When people say “God’s timing is perfect,” they probably aren’t referring to stories like this one; but here goes …
When it came time to make a decision whether to join the Guatemala team, one of my hesitations — and I’m not proud to admit this — came when I realized we would be here on the final days of the World Cup. Compared to most Americans, I am a huge soccer fan — and for a soccer fan, there is nothing bigger than the World Cup.
We were 35,000 feet in the air, somewhere between SLC and DFW, when the semifinal match between England and Croatia kicked off Wednesday but I was able to catch the second half during our wait to change planes. But I wasn’t sure how I was gonna be able to watch the final today between Croatia and France — kickoff was at 9 a.m. As in 9 a.m. on a Sunday. As. In 9 a.m. on a Sunday during a mission trip with friends from church.
I considered asking Luka Modric and Paul Pogba to pray for me before remembering they had concerns of their own today. But then I found out the church here had two services: the first at 8:30; the second at 10:30. And a plan began to emerge …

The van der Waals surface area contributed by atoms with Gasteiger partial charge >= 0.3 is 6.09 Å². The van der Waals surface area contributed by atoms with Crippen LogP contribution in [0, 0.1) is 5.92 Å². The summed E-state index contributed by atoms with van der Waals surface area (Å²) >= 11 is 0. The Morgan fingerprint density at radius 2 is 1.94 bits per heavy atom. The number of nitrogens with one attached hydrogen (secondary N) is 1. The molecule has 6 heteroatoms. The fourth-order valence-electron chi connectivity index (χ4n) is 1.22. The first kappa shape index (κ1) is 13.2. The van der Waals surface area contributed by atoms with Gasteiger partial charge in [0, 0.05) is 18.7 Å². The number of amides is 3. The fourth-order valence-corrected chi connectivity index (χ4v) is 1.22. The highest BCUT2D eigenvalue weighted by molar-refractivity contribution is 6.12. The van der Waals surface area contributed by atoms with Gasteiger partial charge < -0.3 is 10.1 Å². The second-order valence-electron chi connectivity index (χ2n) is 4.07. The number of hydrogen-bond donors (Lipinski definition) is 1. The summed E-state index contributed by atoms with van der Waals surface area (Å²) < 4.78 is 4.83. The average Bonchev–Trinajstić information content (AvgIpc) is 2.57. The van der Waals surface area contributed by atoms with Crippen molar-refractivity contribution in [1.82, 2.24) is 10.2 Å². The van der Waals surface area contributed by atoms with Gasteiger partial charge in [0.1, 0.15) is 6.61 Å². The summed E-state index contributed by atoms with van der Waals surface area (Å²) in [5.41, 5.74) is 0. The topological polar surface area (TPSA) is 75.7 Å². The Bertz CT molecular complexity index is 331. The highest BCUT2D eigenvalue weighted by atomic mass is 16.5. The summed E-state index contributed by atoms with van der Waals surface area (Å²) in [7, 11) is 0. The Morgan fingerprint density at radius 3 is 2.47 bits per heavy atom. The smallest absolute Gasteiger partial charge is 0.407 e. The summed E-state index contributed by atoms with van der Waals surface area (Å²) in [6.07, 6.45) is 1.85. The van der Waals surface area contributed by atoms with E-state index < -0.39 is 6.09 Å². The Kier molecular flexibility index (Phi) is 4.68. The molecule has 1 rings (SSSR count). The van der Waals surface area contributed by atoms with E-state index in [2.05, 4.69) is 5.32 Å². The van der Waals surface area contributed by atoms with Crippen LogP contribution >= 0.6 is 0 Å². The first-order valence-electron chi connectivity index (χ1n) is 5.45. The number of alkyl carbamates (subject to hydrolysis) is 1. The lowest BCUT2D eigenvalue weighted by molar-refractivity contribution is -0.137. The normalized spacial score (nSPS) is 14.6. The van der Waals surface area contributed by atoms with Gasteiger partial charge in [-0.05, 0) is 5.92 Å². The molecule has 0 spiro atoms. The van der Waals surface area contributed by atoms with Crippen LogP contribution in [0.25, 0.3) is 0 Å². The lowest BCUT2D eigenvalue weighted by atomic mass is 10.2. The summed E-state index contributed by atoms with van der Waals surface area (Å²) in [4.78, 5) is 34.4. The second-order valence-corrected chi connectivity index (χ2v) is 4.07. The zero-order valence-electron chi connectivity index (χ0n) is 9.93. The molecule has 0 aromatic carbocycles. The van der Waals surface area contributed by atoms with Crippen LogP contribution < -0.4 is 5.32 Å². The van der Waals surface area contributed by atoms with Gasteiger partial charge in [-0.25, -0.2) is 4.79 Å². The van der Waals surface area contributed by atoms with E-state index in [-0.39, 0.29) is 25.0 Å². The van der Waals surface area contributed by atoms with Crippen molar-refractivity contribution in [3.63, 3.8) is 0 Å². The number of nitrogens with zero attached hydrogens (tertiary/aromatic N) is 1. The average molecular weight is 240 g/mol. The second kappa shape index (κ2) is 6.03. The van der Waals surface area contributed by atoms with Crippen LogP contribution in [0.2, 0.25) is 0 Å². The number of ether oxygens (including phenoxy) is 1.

So it was I was sitting in the back of the Iglesias Galilea, positioned strategically close to the only exit, when the worship set started for the first service. It’s amazing how little Spanish one needs to know to join in worship; hearts united in praise create harmonies that transcend words. And it’s amazing how easy it was to slip out that door at 8:50.
I walked down the street, found a café, and had a mocha in front of me as the match kicked off. There were 20-25 of us watching, intensity matched only by camaraderie. If you’re an American wanting to find acceptance in another country, sit down and watch a soccer match with locals.
Croatia clearly was the better team in the first half, but France emerged with a 2-1 lead. And when the French added two goals early in second half, I headed back up the street, confident I’d be back in time for not only for Pastor Tono’s sermon but to join my teammates for a second chance at some of the worship songs.
Halfway up the street, though, where a TV was blaring at a little shop selling shoes, I noticed Croatia had scored to cut the difference to 4-2. And there was still plenty of time to play. So I lingered for several minutes, stealing glances at the TV while exchanging smiles with the shopkeeper and a young couple buying Sketchers for their little boy.
I left with about 10 minutes to play and walked the final block to the church. I could hear the singing, but I also noticed the TV at a little pastry shop across the street. I watched the final few minutes of the match at the counter, where the owner and I agreed that while the French were “campeones de la Copa del Mundo,” the Croatians might actually have been the “mejor equipo,” the better team.
I went back across the street and slipped into a row of seats with my friends — just in time for the offering.